Well, it looks like our decision to winter in Florida this year was a good one. There are several RVer's blogs and several online RV discussion forums that we follow, and there are many people complaining about the cold weather in the southwest. For the most part, the temperatures here in Florida have been in the 70s with lows in the 50s and 60s, but we have had several cool days. Paul and Molly walk the trash to the dumpster almost every day, even when it's downright chilly. :)
We have had a lot of sun, but we have also had a some rain. The rain is welcomed by the locals since the area is in a drought. The photo below shows a rainbow that appeared right after a storm. It was one of the most vivid we had ever seen.
As we mentioned in our last post, the site we had at Blueberry Hill RV Resort wasn't available for as long as we wanted to stay so we had to move to another site on Jan. 15. The new site looks pretty much like our old site, so rather than bore you with another picture of a similar site, we thought we would show a couple of shots of the rest of the campground. In the photo below, the large building is the club house with the pool area to the right surrounded by palm trees. The horseshoe pits are in the center of the picture.
The next photo shows the newly built ponds in front of the shower house. Even though all the sites at Blueberry Hill have full hookups and even though almost all the RVs are larger motor homes and 5th wheels, the showers are very nice and are used by a quite a few people.
Since we were only about an hour from the Florida State Fairgrounds near Tampa, we drove down for the big Tampa RV Super Show. We still aren't in the market for a new RV, but we just wanted to see what was new just like last we did last September at the Hershey Show. Our test drive of a motor home on the new Workhorse UFO (Universal Fuel Option) chassis was canceled at Hershey because of electrical problems with the coach, but Paul finally got to drive one at Tampa. He was impressed at the excellent handling and quietness of the coach.
We also signed up for a Spanish class at The Villages. The Villages is a community development about 30 minutes from our campground here in Bushnell. The Villages consists of numerous gated housing plans, each with its own pool and community center. Each plan has areas of homes in several price ranges. There are two major shopping districts in The Villages (Spanish Springs and Lake Sumter Landing), numerous golf courses, a woodworking shop, a polo field, fitness centers, a community garden, an archery range, libraries, schools, and numerous medical facilities including a hospital. The Spanish classes, along with a number of other classes, are sponsored by The Villages Lifelong Learning College. After an initial enrollment period for residents of The Villages, any remaining openings in the classes are opened up to the surrounding community. The class is total immersion which means the instructor speaks in Spanish for most of the class. Paul has a natural propensity for languages and is picking it up very well which makes him a great tutor for Margery who's waiting for the Spanish light to come on...which the instructor promises will happen. We'll see. :)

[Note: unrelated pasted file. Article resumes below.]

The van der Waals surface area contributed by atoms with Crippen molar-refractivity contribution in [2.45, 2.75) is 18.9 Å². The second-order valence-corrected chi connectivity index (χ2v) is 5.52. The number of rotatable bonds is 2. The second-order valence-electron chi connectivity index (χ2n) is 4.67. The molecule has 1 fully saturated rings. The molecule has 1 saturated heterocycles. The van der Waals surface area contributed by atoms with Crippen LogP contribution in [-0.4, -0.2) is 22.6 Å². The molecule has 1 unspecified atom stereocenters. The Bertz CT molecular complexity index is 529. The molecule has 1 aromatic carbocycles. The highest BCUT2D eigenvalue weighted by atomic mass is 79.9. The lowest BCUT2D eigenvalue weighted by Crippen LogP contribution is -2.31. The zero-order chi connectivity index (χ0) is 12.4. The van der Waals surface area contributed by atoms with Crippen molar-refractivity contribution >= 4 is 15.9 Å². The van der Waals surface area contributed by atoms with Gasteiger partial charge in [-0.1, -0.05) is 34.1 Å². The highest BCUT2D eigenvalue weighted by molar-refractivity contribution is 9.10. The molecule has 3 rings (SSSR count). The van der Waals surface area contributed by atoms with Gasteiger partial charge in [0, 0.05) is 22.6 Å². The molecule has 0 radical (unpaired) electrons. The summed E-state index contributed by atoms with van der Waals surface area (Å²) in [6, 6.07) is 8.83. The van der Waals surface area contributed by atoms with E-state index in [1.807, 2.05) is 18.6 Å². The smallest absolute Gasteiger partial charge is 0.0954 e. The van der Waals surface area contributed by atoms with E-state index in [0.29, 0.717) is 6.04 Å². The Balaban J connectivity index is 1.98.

We have been enjoying our stationary time here in Florida. In addition to swimming, biking, and learning Spanish, we also joined a Tai Chi class here at the campground. Tai Chi is the short name for Tai Chi Chuan (meaning supreme ultimate force), which is based on a Chinese martial art. In the western world, the name has been shortened to Tai Chi, and it is practiced as an exercise for its health benefits and the martial art aspect is deemphasized. It is a slow-motion excercise of various movements which build muscle tone, strength, and balance. It is also supposed to reduce stress, but retirment went a long way toward that for us. Although Margery's bad knees prevent her from doing all the moves, she does those that she can. The photo below shows Paul learning one of the moves for Tai Chi called Parting the Horse's Mane.
Speaking of Margery's knees, we attended an informational seminar sponsored by the Florida Knee and Orthopedic Center regarding knee resurfacing. We decided to schedule an evaluation, and it turns out that Margery is an excellent candidate for partial knee resurfacing of both knees. Her doctor up north recommended waiting until the pain was unbearable before doing anything about her knees but the progressive debilitation has been frustrating. Since partial resurfacing is not as extensive or as invasive a procedure as knee replacement, it opened up new possibilities. Although partial resurfacing has been around for something like 28 years, many doctors don't do it, perhaps because early surgeries had mixed successes. This particular medical practice, though, has been on the cutting edge (no pun intended) of knee replacements since 1983 and improvements in implant design, instrumentation, and surgical technique has given them a very high success rate. Anyway, without getting into all the pros and cons, we decided now was a good time for Margery to proceed with partial resurfacing and the first knee is scheduled for January 29. If all goes well, we will only have to extend our stay here in Florida a week or two in the spring. The second knee is scheduled to be done 4 weeks after the first and she should be well on her way to recovery by the time we get back on the road just before Easter. The possibility of being able to hike some trails in Yellowstone and the Tetons this summer has her really excited.